Sam Byers’s first novel, Idiopathy, was about three people trapped in their own personalities, destructively and irredeemably themselves. His scorching follow up, Perfidious Albion, is about four people in the post-Brexit near-future, most of whom are pretending to be somebody else.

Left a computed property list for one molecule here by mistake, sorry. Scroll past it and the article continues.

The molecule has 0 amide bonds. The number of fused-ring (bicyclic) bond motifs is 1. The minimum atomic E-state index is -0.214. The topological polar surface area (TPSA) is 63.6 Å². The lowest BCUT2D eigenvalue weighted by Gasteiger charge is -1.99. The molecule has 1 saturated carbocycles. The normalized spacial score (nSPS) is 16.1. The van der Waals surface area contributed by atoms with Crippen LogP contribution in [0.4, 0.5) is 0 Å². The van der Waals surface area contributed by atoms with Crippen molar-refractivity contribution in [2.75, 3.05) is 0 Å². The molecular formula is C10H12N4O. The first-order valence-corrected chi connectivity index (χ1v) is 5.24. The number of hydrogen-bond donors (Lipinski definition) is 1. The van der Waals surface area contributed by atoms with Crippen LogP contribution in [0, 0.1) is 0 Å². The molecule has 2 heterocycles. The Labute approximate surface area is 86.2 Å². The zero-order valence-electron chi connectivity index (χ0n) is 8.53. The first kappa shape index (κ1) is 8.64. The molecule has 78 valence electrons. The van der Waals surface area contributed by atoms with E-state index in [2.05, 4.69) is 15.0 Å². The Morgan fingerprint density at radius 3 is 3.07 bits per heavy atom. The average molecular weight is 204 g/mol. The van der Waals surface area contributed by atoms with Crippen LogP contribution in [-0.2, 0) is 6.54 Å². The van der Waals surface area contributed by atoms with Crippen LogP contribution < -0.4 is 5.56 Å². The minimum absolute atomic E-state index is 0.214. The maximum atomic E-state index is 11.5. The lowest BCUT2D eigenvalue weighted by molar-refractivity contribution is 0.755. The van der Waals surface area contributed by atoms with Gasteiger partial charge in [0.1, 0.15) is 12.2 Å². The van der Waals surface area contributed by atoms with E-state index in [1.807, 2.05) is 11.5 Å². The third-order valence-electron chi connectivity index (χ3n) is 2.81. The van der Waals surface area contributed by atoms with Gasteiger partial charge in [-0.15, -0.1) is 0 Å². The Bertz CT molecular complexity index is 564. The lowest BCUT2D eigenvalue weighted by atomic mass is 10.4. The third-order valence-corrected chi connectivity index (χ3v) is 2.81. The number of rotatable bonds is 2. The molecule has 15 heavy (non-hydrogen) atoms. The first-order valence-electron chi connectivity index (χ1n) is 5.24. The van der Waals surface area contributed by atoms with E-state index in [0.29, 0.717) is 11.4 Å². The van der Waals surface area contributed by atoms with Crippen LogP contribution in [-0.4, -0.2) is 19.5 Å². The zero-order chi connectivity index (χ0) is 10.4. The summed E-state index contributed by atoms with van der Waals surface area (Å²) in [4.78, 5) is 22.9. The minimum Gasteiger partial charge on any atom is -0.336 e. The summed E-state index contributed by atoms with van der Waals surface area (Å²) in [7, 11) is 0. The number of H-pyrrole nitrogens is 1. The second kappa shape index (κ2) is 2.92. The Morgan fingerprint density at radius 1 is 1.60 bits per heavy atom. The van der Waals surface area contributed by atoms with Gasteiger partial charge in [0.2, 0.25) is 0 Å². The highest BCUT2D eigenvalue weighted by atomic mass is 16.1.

In the fictional town of Edmundsbury, Jess Ellis spends her time writing vicious, pseudonymous comments beneath her boyfriend’s thinkpieces. The boyfriend, Robert, is intellectually lost in a landscape of psychogeographers and ‘theorist poseurs’; racked with uncertainty, he longs to feel as sure as his writing sounds. Both Jess and Robert are appalled by Hugo Bennington, tabloid columnist and local rising star of the England Always party, which may or may not bear a gentle resemblance to UKIP. Hugo, who may or may not bear a gentle resemblance to Nigel Farage, is split down the middle, bewildered by the amount of PR required to make him sound like a common-sense bloke who calls a spade a spade: ‘His primary task was to be outspoken, but his other task